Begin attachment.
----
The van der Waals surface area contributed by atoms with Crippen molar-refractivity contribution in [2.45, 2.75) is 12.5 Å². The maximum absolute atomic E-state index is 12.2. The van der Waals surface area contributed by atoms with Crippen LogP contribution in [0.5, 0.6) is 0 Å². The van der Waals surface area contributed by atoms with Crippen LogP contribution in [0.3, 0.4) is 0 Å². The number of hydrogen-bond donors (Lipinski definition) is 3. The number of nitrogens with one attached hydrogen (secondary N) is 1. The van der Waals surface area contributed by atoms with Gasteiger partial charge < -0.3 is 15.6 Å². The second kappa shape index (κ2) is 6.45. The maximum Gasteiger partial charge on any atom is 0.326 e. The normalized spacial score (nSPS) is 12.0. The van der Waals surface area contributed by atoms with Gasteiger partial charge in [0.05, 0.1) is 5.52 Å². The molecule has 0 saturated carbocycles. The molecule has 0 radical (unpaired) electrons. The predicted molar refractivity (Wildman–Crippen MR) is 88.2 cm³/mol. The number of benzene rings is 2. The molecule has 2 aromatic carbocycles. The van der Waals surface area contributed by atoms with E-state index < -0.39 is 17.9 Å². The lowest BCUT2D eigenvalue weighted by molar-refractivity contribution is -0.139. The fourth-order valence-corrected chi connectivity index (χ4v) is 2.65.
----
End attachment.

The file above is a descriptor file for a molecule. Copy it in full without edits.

The van der Waals surface area contributed by atoms with Crippen molar-refractivity contribution in [2.45, 2.75) is 12.5 Å². The maximum absolute atomic E-state index is 12.2. The van der Waals surface area contributed by atoms with Crippen LogP contribution in [0.5, 0.6) is 0 Å². The van der Waals surface area contributed by atoms with Crippen LogP contribution in [0.3, 0.4) is 0 Å². The number of hydrogen-bond donors (Lipinski definition) is 3. The number of nitrogens with one attached hydrogen (secondary N) is 1. The van der Waals surface area contributed by atoms with Gasteiger partial charge < -0.3 is 15.6 Å². The second kappa shape index (κ2) is 6.45. The maximum Gasteiger partial charge on any atom is 0.326 e. The normalized spacial score (nSPS) is 12.0. The van der Waals surface area contributed by atoms with Gasteiger partial charge in [0.05, 0.1) is 5.52 Å². The molecule has 0 saturated carbocycles. The molecule has 0 radical (unpaired) electrons. The predicted molar refractivity (Wildman–Crippen MR) is 88.2 cm³/mol. The number of benzene rings is 2. The molecule has 2 aromatic carbocycles. The van der Waals surface area contributed by atoms with E-state index < -0.39 is 17.9 Å². The lowest BCUT2D eigenvalue weighted by molar-refractivity contribution is -0.139. The fourth-order valence-corrected chi connectivity index (χ4v) is 2.65.